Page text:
Only 19 per cent of Ugandans believe the incumbent would relinquish power peacefully and 14 per cent did not know or more likely do not care a damn! The above startling statistics reveal the extent to which fear of the leadership of the NRM regime rules Uganda!
I believe the findings of the poll are not necessarily wrong, but they confirm the long-held belief and position of Ugandan Opposition political parties that it is impossible to hold genuinely free, fair and credible elections in Uganda under the NRM regime; secondly that the Badru Kiggundu-led Electoral Commission, which appears not to be independent of the regime, cannot deliver free and fair elections.
If the polls are correct, why should a majority of Ugandans go out and literally vote against their own personal and national interests?
Let me attempt to answer this critical question using the living word of God because “All Scripture is inspired by God and is useful for teaching the truth, rebuking error, correcting faults, and giving instruction for right living, so that the person who serves God may be fully qualified and equipped to do every of good deed.” (Timothy 3:16) GNB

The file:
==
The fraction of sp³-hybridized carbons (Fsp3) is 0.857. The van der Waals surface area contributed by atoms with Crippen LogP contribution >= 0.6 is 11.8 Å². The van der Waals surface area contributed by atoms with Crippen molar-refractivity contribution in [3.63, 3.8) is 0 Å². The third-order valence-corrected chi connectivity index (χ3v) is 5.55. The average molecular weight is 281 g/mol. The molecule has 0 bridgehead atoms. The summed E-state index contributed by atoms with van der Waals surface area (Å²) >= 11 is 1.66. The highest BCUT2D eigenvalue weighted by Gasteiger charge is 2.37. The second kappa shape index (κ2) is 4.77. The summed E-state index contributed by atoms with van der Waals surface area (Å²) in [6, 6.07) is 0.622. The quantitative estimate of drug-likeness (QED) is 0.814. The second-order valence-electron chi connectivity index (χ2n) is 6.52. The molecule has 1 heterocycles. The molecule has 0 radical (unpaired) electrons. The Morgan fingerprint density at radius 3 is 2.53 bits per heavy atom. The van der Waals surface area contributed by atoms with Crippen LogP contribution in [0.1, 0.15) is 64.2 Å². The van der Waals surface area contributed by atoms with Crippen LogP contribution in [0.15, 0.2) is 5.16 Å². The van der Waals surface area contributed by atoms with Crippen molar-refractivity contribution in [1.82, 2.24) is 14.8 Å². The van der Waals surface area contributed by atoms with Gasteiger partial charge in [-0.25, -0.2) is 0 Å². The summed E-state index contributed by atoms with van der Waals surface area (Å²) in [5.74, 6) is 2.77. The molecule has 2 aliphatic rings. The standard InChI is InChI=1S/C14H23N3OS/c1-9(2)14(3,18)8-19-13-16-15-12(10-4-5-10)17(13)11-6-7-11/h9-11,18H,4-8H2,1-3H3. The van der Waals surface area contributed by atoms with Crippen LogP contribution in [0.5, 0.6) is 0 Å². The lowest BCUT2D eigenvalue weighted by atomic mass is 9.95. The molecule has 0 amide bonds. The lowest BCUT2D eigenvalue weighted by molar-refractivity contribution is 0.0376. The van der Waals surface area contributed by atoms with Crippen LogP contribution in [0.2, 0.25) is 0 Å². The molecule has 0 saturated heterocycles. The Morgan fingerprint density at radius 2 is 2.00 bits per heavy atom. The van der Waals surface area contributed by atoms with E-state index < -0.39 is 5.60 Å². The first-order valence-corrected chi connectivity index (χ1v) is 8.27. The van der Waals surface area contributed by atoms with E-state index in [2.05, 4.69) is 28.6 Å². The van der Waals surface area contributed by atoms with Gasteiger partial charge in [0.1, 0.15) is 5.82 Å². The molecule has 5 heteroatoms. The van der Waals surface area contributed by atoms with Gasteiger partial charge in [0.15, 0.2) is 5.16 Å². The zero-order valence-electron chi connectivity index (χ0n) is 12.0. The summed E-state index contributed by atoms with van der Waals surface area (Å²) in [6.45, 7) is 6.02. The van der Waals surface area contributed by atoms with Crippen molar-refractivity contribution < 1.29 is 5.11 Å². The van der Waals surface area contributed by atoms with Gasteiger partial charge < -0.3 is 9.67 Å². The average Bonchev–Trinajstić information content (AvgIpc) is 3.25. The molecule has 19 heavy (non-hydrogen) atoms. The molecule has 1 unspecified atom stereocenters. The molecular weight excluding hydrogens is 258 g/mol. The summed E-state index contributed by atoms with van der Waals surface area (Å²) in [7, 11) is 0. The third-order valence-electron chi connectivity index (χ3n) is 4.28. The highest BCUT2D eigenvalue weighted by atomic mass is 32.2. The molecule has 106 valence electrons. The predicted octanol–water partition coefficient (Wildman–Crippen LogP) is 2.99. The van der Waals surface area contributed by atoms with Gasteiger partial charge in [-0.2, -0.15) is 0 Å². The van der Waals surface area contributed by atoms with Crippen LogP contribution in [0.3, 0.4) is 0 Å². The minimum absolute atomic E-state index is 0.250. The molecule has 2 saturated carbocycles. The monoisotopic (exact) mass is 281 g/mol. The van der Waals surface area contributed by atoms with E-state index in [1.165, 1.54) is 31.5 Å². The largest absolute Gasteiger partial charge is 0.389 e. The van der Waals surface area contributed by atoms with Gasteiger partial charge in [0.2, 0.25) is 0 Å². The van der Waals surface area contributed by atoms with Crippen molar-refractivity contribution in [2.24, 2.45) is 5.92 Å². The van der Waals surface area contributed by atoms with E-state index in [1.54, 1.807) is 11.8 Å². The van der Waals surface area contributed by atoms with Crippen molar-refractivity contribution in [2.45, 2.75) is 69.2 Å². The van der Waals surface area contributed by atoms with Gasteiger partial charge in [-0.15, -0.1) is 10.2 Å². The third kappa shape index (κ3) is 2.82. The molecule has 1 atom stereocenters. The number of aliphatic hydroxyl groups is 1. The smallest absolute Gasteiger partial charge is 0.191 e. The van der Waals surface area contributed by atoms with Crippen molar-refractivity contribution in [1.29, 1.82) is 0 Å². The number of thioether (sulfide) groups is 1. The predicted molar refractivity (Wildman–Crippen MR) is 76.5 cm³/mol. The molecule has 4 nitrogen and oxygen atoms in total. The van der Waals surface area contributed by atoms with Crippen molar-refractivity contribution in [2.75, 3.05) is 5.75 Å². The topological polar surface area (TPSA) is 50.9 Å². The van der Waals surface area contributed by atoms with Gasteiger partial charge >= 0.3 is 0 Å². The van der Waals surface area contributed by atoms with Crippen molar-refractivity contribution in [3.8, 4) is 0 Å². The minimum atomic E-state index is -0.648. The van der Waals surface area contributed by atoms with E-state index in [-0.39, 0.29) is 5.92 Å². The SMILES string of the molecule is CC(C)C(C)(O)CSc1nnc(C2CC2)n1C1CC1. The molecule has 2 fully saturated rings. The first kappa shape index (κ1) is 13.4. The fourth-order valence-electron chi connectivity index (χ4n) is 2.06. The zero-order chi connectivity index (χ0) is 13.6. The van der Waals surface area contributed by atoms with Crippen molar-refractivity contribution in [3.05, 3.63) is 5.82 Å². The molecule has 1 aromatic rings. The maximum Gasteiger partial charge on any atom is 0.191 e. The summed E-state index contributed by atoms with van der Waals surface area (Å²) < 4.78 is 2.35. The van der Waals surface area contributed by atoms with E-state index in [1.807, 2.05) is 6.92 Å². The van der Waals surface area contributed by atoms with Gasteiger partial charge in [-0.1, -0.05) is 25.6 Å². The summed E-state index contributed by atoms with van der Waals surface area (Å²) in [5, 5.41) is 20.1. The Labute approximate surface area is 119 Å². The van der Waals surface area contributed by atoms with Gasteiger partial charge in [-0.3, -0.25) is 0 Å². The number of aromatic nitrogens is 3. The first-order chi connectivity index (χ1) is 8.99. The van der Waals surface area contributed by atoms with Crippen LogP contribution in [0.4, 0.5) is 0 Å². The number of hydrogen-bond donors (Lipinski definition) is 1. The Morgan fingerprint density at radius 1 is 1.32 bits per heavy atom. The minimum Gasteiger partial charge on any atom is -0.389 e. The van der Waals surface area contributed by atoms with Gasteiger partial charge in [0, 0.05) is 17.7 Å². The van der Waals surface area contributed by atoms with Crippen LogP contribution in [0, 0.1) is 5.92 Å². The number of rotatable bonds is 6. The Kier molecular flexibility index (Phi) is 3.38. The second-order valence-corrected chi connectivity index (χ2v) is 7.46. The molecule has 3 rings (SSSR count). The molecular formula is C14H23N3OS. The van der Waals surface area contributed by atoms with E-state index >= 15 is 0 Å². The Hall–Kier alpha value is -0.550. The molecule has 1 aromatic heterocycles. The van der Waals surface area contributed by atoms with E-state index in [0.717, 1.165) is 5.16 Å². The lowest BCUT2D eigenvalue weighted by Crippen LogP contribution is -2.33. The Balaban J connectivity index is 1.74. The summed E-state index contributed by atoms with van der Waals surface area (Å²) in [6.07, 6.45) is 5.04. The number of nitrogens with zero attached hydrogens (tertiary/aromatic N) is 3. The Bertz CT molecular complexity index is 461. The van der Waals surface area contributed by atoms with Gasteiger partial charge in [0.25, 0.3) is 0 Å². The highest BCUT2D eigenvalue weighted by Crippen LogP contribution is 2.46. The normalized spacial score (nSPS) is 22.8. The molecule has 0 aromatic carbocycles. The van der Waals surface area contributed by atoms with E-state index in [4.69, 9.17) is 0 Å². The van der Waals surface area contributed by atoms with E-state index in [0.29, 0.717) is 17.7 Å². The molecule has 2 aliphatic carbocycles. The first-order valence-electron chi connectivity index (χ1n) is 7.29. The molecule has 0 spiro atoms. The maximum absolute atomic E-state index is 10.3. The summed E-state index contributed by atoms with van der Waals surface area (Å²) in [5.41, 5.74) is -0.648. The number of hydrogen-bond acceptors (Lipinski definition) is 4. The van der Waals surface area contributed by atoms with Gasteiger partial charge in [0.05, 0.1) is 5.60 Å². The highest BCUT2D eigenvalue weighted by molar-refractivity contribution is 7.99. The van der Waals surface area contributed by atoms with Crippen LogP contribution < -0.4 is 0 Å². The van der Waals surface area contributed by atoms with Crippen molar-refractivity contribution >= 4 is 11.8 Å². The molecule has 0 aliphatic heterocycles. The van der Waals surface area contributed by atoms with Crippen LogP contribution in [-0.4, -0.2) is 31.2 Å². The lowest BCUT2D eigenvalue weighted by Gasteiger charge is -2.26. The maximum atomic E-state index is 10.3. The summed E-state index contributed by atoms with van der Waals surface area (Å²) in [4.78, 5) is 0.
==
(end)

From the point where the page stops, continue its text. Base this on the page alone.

In His Sermon on the Mount (Matthew 7:13-14), Jesus Christ taught his disciples to enter through the narrow gate because “wide is the gate and broad is the road that leads to destruction, and many enter through it.
But small is the gate and narrow the road that leads to life, and only few find it.”
Jesus also taught his disciples to beware of false prophets and judge men by their actions, not their words!
For a predominantly Christian country, it is amazing and disappointing that a large majority of Ugandans cannot or do not wish to read the writing on the wall and appear to have closed their ears to the message about a regime which has misruled them for almost three decades.
The equivalent of the biblical broad road is a yellow brick road paved with gold, diamonds, timber, coltan, etc, from DR Congo and Uganda.